Cost of border wall is small share of budget

In reality, the cost of the border wall would be a very small percentage of the federal budget.

It is conceivable that the cost savings from Homeland Security would offset some costs because of less need for ICE agents and border patrols.

The savings on the troop withdrawal from Syria could help, as could the sale of timber from federal lands cleared for fire mitigation. Any number of other cost saving measures are certainly possible.

Even though $5.7 billion is a lot of money, it is small when compared with the total we spend annually.

This has never been about the money, except as it acts as a control. It is about a philosophy, one where it is difficult to see any compromise. It is a battle between globalism and nationalism.

Bruce Butler, Englewood

McConnell's bill blocking hijacks the Constitution

The Constitution charges the House of Representatives with proposing laws providing for government revenue.

A revenue bill passed by the House is sent to the Senate. The Senate has the option of voting in favor or rejecting the bill. If it is passed by the Senate, it goes to the president.

The president then has the option of signing the bill into law or vetoing it. If it is vetoed, Congress can pass the bill over the veto if both chambers provide a two-thirds majority in the bill's favor. Otherwise, the bill fails.

That is how the country's founders intended the legislative process to work.

However, Senate Majority Leader Mitch McConnell has taken it upon himself to declare that he will not even allow the Senate to vote on a budget bill unless the president has already declared that he will sign it.

In doing this, McConnell has hijacked Article I of the Constitution, and subverted the intent of the separation of powers. He has suppressed the voice of the people by not allowing their elected senators to vote.

McConnell should be called to task by his colleagues for this unpatriotic act.

Robert Lipset, Sarasota

Education administrators cheat teachers, professors

Discovering that Sarasota schools hire substitute teachers for a whole year brought to mind the horrendous plight of adjunct professors at colleges and universities in this country. This problem receives little recognition in the press but poses a major problem in our nation.

When hired, adjuncts usually make wages that place them at the poverty level. They have no access to medical care and no hope of ever building a retirement program.

Scrambling from one place to another allows little time to build relationships with students or other professors. It doesn't provide time for input regarding the curriculum or planning worthwhile educational goals.

In most instances, adjuncts are hired to save money. At the same time, administrators in higher education are increasing exponentially, as are their salaries.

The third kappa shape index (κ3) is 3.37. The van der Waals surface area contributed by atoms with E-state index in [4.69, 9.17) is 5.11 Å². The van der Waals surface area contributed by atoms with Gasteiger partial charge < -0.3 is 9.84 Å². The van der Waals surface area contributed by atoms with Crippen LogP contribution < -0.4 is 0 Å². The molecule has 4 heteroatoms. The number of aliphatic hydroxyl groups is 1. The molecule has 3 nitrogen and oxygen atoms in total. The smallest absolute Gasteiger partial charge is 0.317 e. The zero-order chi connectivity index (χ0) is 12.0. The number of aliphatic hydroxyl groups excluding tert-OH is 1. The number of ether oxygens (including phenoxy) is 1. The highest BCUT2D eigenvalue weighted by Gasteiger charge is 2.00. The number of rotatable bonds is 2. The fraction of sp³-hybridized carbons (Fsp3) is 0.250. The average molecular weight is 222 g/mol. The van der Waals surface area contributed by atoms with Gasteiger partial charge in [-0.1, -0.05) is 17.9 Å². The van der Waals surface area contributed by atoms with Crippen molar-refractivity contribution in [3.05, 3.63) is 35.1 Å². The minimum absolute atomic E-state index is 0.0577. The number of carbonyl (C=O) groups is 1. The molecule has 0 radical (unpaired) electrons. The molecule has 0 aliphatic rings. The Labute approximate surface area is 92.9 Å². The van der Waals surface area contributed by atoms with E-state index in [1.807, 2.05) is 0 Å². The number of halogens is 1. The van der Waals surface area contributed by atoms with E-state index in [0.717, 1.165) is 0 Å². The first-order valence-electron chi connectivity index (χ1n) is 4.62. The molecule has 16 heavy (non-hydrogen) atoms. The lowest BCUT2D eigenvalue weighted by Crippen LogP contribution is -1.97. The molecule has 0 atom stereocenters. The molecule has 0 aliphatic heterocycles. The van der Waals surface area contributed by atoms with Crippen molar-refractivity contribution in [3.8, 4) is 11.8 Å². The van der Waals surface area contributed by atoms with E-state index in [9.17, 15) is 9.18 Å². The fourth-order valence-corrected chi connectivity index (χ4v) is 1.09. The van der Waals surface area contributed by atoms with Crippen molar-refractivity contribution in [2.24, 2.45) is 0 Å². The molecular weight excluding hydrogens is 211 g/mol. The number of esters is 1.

These administrators are reaping the financial benefits from higher education while the professors doing the educating are often on food stamps.

The public needs to take care that the same kind of stinginess does not overtake our public school teachers. And hopefully, the public will cry foul regarding the shameful salaries of higher education professors.

Katherine Schoenhals, Sarasota

Traffic light near roundabout will improve motorist safety

A letter on Jan. 5 commented on the traffic signal being installed at Publix/Floridian Club, a short distance from the Jacaranda Boulevard roundabout.

The roundabout does keep traffic moving "easily and continually." That is precisely the problem.

Traffic from side streets must now navigate through a continuous high-speed traffic stream coming from the roundabout, making many maneuvers dangerous.

A recent fatality (and another serious accident) at the intersection of Jacaranda and Hatchett Creek Boulevard highlights the danger, particularly where the curvature of Jacaranda makes sight lines difficult. The county is resisting calls for a signal at this intersection.

The roundabout has produced one of the highest accident totals in the county, although there have been no fatalities to date.

The planned signal at Publix/Floridian Club and another at Hatchett Creek will greatly increase safety for all motorists. The signals, of course, have to be properly timed and coordinated for traffic flow.

Roger Roess, Venice

Instead of 'art objects,' put trees in roundabouts

As we all know, one person's opinion of art is another person's interpretation of junk. So instead of putting distracting sculptures in the two proposed roundabouts at 10th Street and U.S. 41 and 14th Street and U.S. 41, plant trees and shrubbery.

We cut down so many trees in the name of condos, apartments, subdivisions, strip malls, etc. By the way, trees supply our planet with oxygen.

In a violent storm, the “art objects” will become missiles ready to do damage to the surrounding buildings.

Marsha Oldinski, Englewood